“Our people have always had a tacit understanding of how to treat the bounty from the sea,” explained Khir Johari, author of The Food Of Singapore Malays, a landmark book that chronicles the history, geography and cultural beliefs that have shaped Malay gastronomy.
“It’s fascinating that our ancestors somehow figured out how to clean ikan buntal (Malay for pufferfish). Many people in the village, not just the elders, but also housewives trained by their mothers, knew how to handle it.”
According to Khir, pufferfish were typically cleaned on the boat by those who’d fished it. “They would remove the innards… most importantly, the ovaries and the liver. If any of that breaks during the cleaning, they would throw the fish back into the sea. The part near the ventral fin had to be removed. If you could not find those fins, you couldn’t bring it home because that would mean that the poison would be all over the fish (making it unsafe to eat).”
Firdaus Sani, a fourth-generation Orang Laut from Pulau Semakau and founder of Orang Laut SG, said his community elders would take six to eight hours to clean the fish, after which, it was “double-boiled with the innards tied into a little braid so they don’t break.”
Preparing it was a “community effort. A medium-sized fish (weighing between 5kg and 6kg) could feed about 25 people.”
Like other traditional delicacies such as buah keluak and durian, the consumption of pufferfish in Singapore’s coastal communities of the past comes with some pantang larang (superstitions or taboos).
“For instance, you cannot consume coffee when you eat pufferfish,” said Firdaus. “It will cause you to feel mabuk (a sense of disembodiment, like dizziness). Another taboo is eating fruit with sap, like mangosteens... The belief is it has some properties that don’t go well with it."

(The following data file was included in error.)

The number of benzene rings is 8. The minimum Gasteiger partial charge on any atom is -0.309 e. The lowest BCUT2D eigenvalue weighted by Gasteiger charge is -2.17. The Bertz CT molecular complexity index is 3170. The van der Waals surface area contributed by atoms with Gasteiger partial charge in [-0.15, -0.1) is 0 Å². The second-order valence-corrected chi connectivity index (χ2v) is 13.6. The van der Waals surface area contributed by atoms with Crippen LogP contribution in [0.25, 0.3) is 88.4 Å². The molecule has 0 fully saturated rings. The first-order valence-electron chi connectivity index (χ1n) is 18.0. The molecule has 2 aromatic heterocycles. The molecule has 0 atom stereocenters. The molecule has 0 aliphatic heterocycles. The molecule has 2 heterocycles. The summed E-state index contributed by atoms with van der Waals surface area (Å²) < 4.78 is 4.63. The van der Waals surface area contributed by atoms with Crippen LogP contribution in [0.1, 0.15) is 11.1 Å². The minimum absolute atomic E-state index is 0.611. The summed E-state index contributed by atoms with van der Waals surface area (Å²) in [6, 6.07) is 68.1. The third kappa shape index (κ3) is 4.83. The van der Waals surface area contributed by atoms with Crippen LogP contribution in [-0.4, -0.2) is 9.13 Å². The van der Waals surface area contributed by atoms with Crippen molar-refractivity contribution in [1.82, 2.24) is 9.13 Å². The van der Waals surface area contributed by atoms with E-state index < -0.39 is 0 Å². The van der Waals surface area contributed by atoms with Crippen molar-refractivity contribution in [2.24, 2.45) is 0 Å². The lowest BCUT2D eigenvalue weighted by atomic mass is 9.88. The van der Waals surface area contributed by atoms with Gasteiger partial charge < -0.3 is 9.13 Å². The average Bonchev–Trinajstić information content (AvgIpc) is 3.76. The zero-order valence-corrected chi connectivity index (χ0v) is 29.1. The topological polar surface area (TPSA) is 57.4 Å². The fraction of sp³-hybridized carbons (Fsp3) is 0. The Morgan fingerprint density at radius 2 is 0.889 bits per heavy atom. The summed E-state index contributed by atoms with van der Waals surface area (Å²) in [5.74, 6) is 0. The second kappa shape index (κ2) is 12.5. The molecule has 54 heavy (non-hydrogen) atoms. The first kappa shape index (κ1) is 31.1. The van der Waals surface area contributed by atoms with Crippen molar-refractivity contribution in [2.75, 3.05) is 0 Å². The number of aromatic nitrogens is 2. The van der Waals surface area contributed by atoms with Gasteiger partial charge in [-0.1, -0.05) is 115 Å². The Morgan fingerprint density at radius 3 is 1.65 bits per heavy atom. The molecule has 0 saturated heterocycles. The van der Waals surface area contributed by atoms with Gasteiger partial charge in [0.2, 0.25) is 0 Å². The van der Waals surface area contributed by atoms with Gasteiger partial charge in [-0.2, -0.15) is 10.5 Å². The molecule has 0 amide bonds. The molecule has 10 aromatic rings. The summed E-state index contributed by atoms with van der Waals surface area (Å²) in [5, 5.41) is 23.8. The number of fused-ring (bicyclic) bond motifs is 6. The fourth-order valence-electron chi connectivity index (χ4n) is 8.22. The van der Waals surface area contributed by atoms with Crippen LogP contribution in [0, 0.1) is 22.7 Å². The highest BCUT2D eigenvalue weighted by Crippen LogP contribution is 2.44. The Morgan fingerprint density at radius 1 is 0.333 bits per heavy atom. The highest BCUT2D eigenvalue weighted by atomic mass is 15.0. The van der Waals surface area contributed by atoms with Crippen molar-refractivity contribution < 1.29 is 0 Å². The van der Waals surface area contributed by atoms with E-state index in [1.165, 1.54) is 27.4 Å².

Whether or not these taboos hold any water is anyone’s guess and the community is not about to contradict these time-honoured diktats.
“These folklore are important and we don’t go against it because they are the words of the orang lama, individuals who have tried and tested them,” Firdaus said.
Meanwhile, Khir told of another folklore shared by Malay elders: “If, when boiling the fish, the water gets dark and murky, it means the poison has gone into the flesh. So you cannot eat it,” he said.
While both Malay and Orang Laut cultures parlay the fish to a dish called kerabu buntal (loosely translated to mean pufferfish salad), their versions differ from one another.
For one, the Orang Laut version includes the potentially poisonous liver. “The liver becomes a rich base along with chillies, lemongrass and kangkong (water spinach),” explained Firdaus. The pounded base is cooked down with the pufferfish meat to a thickish sambal.
“While the texture of the meat – somewhat like that of Patagonian toothfish – is great, you need spices like red chillies, ginger, garlic, and lots of black pepper and lemongrass to bring out the lemak-ness (richness) of the fish,” said Khir. “We cook it down till the entire mix reduces so that it’s quite dry, hence the name kerabu buntal.”
FEWER FUGU CHEFS
With strict rules regarding its consumption in place, both in Japan and Singapore, the art of preparing pufferfish is slowly becoming one that’s limited to a few.
According to Firdaus, the number of individuals skilled at preparing pufferfish in the Orang Laut community has dwindled since fishing requires “the luxury of time” in modern Singapore. And even in Japan, Yamauchi reckoned that the rise of farmed fugu and an increasing number of Japanese fishmongers skilled at preparing fugu have led to fewer qualified fugu chefs.
Nevertheless, the fascination with pufferfish remains intact for now – whether served as a seasonal delicacy during the winter months at Japanese restaurants or even as part of yusheng during Chinese New Year. And for anyone mulling the prospect, it pays to fall back on the adage that when in doubt, sit it out.
Read this story in Bahasa Indonesia here.
Read this story in Bahasa Melayu here.